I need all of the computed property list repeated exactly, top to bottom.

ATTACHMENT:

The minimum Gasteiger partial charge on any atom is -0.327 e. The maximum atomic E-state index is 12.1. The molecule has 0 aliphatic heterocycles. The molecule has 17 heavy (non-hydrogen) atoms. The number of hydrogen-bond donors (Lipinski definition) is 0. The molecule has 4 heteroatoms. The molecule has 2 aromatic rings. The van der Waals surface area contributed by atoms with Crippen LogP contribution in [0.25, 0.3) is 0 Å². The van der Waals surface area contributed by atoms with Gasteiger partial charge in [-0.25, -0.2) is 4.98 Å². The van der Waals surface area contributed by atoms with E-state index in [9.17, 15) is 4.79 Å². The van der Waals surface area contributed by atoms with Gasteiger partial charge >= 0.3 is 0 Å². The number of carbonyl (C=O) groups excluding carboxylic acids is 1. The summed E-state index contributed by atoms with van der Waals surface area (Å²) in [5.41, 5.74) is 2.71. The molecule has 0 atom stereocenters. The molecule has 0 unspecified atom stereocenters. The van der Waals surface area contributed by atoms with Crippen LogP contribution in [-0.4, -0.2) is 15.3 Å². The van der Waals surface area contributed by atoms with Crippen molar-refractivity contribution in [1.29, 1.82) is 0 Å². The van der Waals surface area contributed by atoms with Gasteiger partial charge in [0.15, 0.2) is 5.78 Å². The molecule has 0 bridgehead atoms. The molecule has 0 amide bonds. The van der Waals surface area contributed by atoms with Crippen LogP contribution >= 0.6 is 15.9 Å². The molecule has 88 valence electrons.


The minimum Gasteiger partial charge on any atom is -0.327 e. The maximum atomic E-state index is 12.1. The molecule has 0 aliphatic heterocycles. The molecule has 17 heavy (non-hydrogen) atoms. The number of hydrogen-bond donors (Lipinski definition) is 0. The molecule has 4 heteroatoms. The molecule has 2 aromatic rings. The van der Waals surface area contributed by atoms with Crippen LogP contribution in [0.25, 0.3) is 0 Å². The van der Waals surface area contributed by atoms with Gasteiger partial charge in [-0.25, -0.2) is 4.98 Å². The van der Waals surface area contributed by atoms with E-state index in [9.17, 15) is 4.79 Å². The van der Waals surface area contributed by atoms with Gasteiger partial charge >= 0.3 is 0 Å². The number of carbonyl (C=O) groups excluding carboxylic acids is 1. The summed E-state index contributed by atoms with van der Waals surface area (Å²) in [5.41, 5.74) is 2.71. The molecule has 0 atom stereocenters. The molecule has 0 unspecified atom stereocenters. The van der Waals surface area contributed by atoms with Crippen LogP contribution in [-0.4, -0.2) is 15.3 Å². The van der Waals surface area contributed by atoms with Crippen molar-refractivity contribution in [1.29, 1.82) is 0 Å². The van der Waals surface area contributed by atoms with Gasteiger partial charge in [0.15, 0.2) is 5.78 Å². The molecule has 0 bridgehead atoms. The molecule has 0 amide bonds. The van der Waals surface area contributed by atoms with Crippen LogP contribution >= 0.6 is 15.9 Å². The molecule has 88 valence electrons.